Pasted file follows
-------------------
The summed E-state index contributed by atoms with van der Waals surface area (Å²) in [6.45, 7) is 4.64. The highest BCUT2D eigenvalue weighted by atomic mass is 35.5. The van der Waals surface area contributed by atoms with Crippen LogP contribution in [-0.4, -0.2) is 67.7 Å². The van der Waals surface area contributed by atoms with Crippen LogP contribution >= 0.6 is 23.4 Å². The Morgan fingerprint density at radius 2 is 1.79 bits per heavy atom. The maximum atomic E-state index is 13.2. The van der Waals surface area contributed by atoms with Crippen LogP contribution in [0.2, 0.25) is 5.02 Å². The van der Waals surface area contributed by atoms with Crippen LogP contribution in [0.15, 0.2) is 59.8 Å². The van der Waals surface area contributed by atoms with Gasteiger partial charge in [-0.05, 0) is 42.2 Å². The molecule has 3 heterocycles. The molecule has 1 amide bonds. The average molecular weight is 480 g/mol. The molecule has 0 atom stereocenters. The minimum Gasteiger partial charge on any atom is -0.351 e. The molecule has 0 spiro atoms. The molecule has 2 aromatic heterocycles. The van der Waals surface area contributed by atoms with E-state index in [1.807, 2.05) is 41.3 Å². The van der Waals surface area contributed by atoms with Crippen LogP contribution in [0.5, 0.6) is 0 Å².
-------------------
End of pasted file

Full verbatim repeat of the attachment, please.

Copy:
The summed E-state index contributed by atoms with van der Waals surface area (Å²) in [6.45, 7) is 4.64. The highest BCUT2D eigenvalue weighted by atomic mass is 35.5. The van der Waals surface area contributed by atoms with Crippen LogP contribution in [-0.4, -0.2) is 67.7 Å². The van der Waals surface area contributed by atoms with Crippen LogP contribution >= 0.6 is 23.4 Å². The Morgan fingerprint density at radius 2 is 1.79 bits per heavy atom. The maximum atomic E-state index is 13.2. The van der Waals surface area contributed by atoms with Crippen LogP contribution in [0.2, 0.25) is 5.02 Å². The van der Waals surface area contributed by atoms with Crippen LogP contribution in [0.15, 0.2) is 59.8 Å². The van der Waals surface area contributed by atoms with Gasteiger partial charge in [-0.05, 0) is 42.2 Å². The molecule has 3 heterocycles. The molecule has 1 amide bonds. The average molecular weight is 480 g/mol. The molecule has 0 atom stereocenters. The minimum Gasteiger partial charge on any atom is -0.351 e. The molecule has 0 spiro atoms. The molecule has 2 aromatic heterocycles. The van der Waals surface area contributed by atoms with E-state index in [1.807, 2.05) is 41.3 Å². The van der Waals surface area contributed by atoms with Crippen LogP contribution in [0.5, 0.6) is 0 Å².